The New Whittle Laboratory
Modern aviation and power generation have brought many benefits — connecting people across the world and providing safe, reliable electricity to billions — but decarbonisation of these sectors is now one of society’s greatest challenges. While there is a strong public desire to combat climate change, there is also an increasing demand for air travel and energy.
At the Whittle Laboratory, we believe the only way to resolve this conflict is to accelerate technology development — the transformation of inspiration into industry application — to enable the urgent delivery of novel technological solutions for a carbon-neutral future.
The impressive work undertaken by the Whittle Laboratory, through the National Centre for Propulsion and Power project, demonstrates the University’s leadership in addressing the fundamental challenges of climate change. The development of new technologies, allowing us to decarbonise air travel and power generation, will be central to our efforts to create a carbon-neutral future.
The New Whittle Laboratory
The New Whittle Laboratory, housing the National Centre for Propulsion and Power, is designed to revolutionise technology development, making the process at least 10 times faster and cheaper.
The state-of-the-art facility will allow for the scale-up of recent pioneering trials undertaken at the Whittle Laboratory. This will enable rapid technology development for ultra-low emission aircraft and low carbon power generation, ensuring that the UK remains a world leader as these sectors enter a period of unprecedented disruption.
The New Whittle will be vital in helping the UK to maximise the economic opportunities of becoming a greener economy and in meeting its commitment to net-zero carbon emissions by 2050.
In the past, technical innovations from the Whittle Laboratory made mass air travel a possibility. In the future, its unparalleled academic prestige and strong industrial links will give it a unique role in decarbonising mass air travel and power generation and enabling new forms of flexible air transport.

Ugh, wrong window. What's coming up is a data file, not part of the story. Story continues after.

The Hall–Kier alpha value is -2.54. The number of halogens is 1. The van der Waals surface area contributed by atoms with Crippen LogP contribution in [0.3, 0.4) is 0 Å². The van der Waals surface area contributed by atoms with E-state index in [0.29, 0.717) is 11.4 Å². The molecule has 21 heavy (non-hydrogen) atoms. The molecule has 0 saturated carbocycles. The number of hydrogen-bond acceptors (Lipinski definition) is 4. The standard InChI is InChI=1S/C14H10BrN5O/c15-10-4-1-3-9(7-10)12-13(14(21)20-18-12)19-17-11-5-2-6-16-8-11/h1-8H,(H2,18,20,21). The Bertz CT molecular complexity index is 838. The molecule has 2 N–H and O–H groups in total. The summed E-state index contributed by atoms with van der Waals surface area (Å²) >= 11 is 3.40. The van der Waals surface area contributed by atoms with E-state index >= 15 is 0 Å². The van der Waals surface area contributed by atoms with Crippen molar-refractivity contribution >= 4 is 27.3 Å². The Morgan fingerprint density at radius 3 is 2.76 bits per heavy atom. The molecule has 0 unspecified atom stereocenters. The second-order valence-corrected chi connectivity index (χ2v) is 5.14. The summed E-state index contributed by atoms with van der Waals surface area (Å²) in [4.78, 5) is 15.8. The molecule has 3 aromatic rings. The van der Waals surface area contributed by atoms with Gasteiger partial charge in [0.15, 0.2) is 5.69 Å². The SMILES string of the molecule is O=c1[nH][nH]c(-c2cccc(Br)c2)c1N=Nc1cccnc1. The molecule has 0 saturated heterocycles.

The New Whittle and West Cambridge
The New Whittle Laboratory will be situated in West Cambridge, close to the new Department of Engineering, the new Cavendish Physics Laboratory and the Department of Computer Science and Technology. The West Cambridge development brings together the University’s world-class science and technology expertise and is designed to support collaborations with commercial partners, innovation and entrepreneurship.
Just 50 years ago, at the opening of the current Whittle Laboratory, Cambridge and its industrial partners faced the challenge of making mass air travel a reality. Now the New Whittle Laboratory will enable us to lead the way in making it carbon neutral. We must do what Cambridge has always done, and step up to the challenge.
How to get involved
Our vision is to build a cutting-edge laboratory, transforming propulsion and power research and education in the 21st century. We will also create a space for industry leaders and academics to come together to develop cleaner, more sustainable, and more flexible aerospace and power sectors.
In order to realise this vision, we are seeking to partner with individuals or organisations interested in supporting the New Whittle Laboratory project. A range of high-profile naming opportunities will be available in the new laboratory and opportunities for donors to be involved at all levels.
Find out more
To learn more about supporting the Whittle Laboratory and to explore opportunities for philanthropic partnership, please contact:
Global Cambridge: Achieving zero-carbon flight and land-based power
In this webinar Pro-Vice-Chancellor, Professor Andy Neely OBE, moderated a conversation between Professor Robert Miller, Director of the new Whittle Laboratory, and Cambridge alumna Dr Masha Folk, now working at Rolls-Royce. Together they discussed the ways The new Whittle Laboratory (and the National Centre for Propulsion and Power) will scale world-leading capability in rapid technology deployment to around 80 per cent of the technologies required to decarbonise aviation and power generation.
This opportunity is part of
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